Kyoto holds a unique position in Japan as the ancient, imperial capital and the cultural center of the nation. It was because of these reasons that the Japan specialists who advised the American military authorities during World War II counseled against bombing the city, although it had been targeted at one time as a site for dropping an atomic bomb. These legacies contribute to the severe problems which arise when it comes to developing or redeveloping the city, since so much of the ‘old’ is inappropriate to the needs of a modern metropolis.
At the present time, the question centers on whether a 20-story hotel should be permitted to be built in the central business district. Like most urban areas in Japan, Kyoto has been a low-rise city for most of its life. A tall tower was built in front of Kyoto Station, rather similar to towers in Kobe and Seattle, but otherwise, few buildings rise above eight or ten stories. The skyline has been dominated instead by clear views of hills and mountains to the north, east and west; by the pagodas of the Buddhist temples of Kiyomizu and Toji; and by the low, graceful roofs of the Nijo Palace, headquarters of the Tokugawa shogunate’s representatives to the emperors, and Nishi-honganji and Higashi-honganji. Throughout the modern period until the 1980s, Kyoto was sedate, graceful and secure in its cultural supremacy.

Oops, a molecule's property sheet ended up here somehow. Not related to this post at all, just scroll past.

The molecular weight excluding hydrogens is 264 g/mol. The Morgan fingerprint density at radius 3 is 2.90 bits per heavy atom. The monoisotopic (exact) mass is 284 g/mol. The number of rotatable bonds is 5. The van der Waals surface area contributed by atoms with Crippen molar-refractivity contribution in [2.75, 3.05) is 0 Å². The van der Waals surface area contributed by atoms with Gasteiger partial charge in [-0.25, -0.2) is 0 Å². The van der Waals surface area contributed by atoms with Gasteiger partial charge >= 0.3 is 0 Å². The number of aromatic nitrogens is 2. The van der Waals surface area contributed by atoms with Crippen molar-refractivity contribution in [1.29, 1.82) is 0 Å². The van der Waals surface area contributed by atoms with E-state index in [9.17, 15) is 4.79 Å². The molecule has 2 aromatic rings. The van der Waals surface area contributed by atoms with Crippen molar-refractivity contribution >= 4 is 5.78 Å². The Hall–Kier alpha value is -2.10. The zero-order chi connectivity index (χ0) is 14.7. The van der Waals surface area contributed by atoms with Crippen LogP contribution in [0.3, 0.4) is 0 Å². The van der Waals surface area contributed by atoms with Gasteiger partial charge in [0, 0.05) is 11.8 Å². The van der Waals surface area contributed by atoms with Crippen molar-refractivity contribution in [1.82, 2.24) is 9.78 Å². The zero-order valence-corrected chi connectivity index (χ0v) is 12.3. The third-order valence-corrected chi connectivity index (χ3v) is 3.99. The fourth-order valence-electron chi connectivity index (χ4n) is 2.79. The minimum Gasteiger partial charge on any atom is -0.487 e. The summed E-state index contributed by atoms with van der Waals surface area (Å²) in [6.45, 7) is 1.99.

The city did grow, however. Like many cities in the 1970s, it got rid of most of the streetcars which were a convenient means of transport before automobiles crowded the streets. Slowly buildings pushed higher and land became more expensive. The open farmland on the way to Osaka gradually filled with suburban developments.
Finally, in the late 1980s, a consortium of prominent businessmen proposed building a 20-story, 5-star hotel which would be visible from nearly anywhere in the entire valley. The economics behind the proposal were clear: tourism was rising and people would pay whatever was charged. Kyoto was the old, traditional center of Japan and worth any amount of money to see. A high-rise hotel would not only pay for itself, but would lead the city forward into a new, more modern era. The future beckoned and business interests responded.
Opposition to the plan was instant and united many different groups. Traditionalists object to the spoiling of the cultural foundation of a nation already overly modern. Buddhist temples objected because it would destroy the aesthetic splendor that is unique to Kyoto. Even some business and tourism interests questioned the wisdom of a project which would detract from the sense of tradition which draws tourists to Kyoto from all over Japan and far beyond. The debate over this project, and a similar proposal for the re-development of Kyoto station, has continued to rage through the early 1990s.
Despite the fact that change is taking place, the pace of change in Kyoto is slow compared to many other Japanese cities. The people of Kyoto are justifiably proud of their rich cultural heritage and will doubtless continue to argue long and hard over future developments.